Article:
I recently had a fairly intense discussion with a guy at a conference who argued that my focus on teaching my clients about their nervous systems was a waste of time.

“People don’t care about why it works, they just want to know what works.” He said. And I agreed with his statement. We’re bombarded by information and more than ever are looking for that quick fix. The quick fix is what we want, and internet clickbait is a testament to that. But I disagreed with his implication that knowing what works is enough.

The trouble is, quick fixes like that don’t work for someone who is suffering from chronic stress, is fatigued, or depressed, and struggling to achieve their goals or make essential changes in their lives. Rarely does “do this” work, because people are complicated, and people living complicated lives are, er complicatederer? 

By the time people recognise that stress is affecting their lives, performance, families or friends, they are quite a long way along the road to chronic stress. One of the characteristics of chronic stress is that we progressively become desensitised to the messages that our bodies are sending us. The more stressed you are, the less aware you are that you are stressed. 

Eventually your body gives up sending subtle messages, and starts shouting at you. Fatigue, anger, palpitations, sleeplessness, anxiety are all examples of your body shouting at you to calm the heck down. 

The equivalent of “mechanic’s ear” in body function is called interoception. And there’s a huge body of research to support the fact that people with the highest levels of interoception tend to be amongst the healthiest and most resilient people amongst us. They naturally stop eating when full, go to bed when tired and go and exercise when they feel that they need it, they listen to what’s going on inside. 

Our cultural norm is to stay in our heads for a large part of our day and in doing so we cut off our body from our immediate world and when this happens we no longer hear our biological signals. Do this for enough time and we are oblivious to how starved our bodies are for self-care, support and nourishment. 

For example, a person gets home after a LONG day of work, staring at a screen and they are tense in their neck, jaw, shoulders and lower back. By being in their thoughts and upper brain centres all day, they have not once tuned in to their body signals that were actually giving them the message that things were “tightening up” – there was never a chance for a momentary pause of re-set and relief.  

Signals such as their raised shoulders, their clenched jaw, their tight abdominals were unknown to them. The signals of thirst and dehydration weren’t on their radar. And then they think it’s the job’s fault, but in fact it is their lack of awareness that has led to the rising of their stress and tension levels throughout the day.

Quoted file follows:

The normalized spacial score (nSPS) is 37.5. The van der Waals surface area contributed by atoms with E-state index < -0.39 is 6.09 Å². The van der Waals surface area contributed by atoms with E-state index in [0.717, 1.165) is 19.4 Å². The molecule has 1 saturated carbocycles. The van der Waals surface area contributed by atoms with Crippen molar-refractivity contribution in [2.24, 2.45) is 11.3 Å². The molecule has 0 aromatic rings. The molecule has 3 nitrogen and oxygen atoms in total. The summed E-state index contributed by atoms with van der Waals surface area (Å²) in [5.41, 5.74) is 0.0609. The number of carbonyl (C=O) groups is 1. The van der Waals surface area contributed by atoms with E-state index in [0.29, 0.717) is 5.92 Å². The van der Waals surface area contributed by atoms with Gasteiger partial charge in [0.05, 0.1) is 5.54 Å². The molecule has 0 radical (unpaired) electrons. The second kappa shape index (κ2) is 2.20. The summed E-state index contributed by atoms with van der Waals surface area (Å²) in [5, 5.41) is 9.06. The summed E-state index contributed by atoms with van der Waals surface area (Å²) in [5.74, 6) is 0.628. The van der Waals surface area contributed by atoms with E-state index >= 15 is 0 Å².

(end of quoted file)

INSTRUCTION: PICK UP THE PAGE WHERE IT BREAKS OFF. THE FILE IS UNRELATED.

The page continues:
So when I work with clients, whether face to face, online or through e-Learning, I focus on the following: 

Number 1 – Education on the biology of our stress response and our autonomic nervous system, and how those systems influence our body function, physical sensations, emotional health, decision-making and intelligence.

Number 2 – Building strong self-awareness and embodiment from a biological level

Number 3 – A broader understanding of the components of resilience such as mindsets and beliefs make it difficult to get chronic stress again.

When you can actually learn the intricacies of your own biology and how you respond to stress and how stress has affected you in the past, you can begin to re-route the toxic reactions to this stress in a much more intelligent way. You become your own mechanic.

When you get more biological knowledge on board you can begin to dampen and even eliminate unnecessary stress toxicity which means two things:

Firstly you get a decrease in an overall “pressure” that you feel, mainly because there’s less adrenaline being pumped out of the adrenal glands.

Secondly, less cortisol is being pumped around in the blood which means less chemical toxicity to the body’s organs and the brain. Of course we need cortisol to be released at specific times of the day, but we don’t want it on 24/7. When we can get ahead of our stress responses and bring more biological awareness and attention to ourselves and not continually simmer and bathe in stress toxicity we slow down our ageing process by reducing the wear and tear on our bodily systems.

Now I’m not saying that some of this couldn’t be achieved by the “do this” brigade, and if you find an off-the shelf system that works for you, great, but be sure to consider whether that solution on the internet is the tune up you need to perform at your best in life, or is it just a cheap paint job?

#interoception #resilience #stress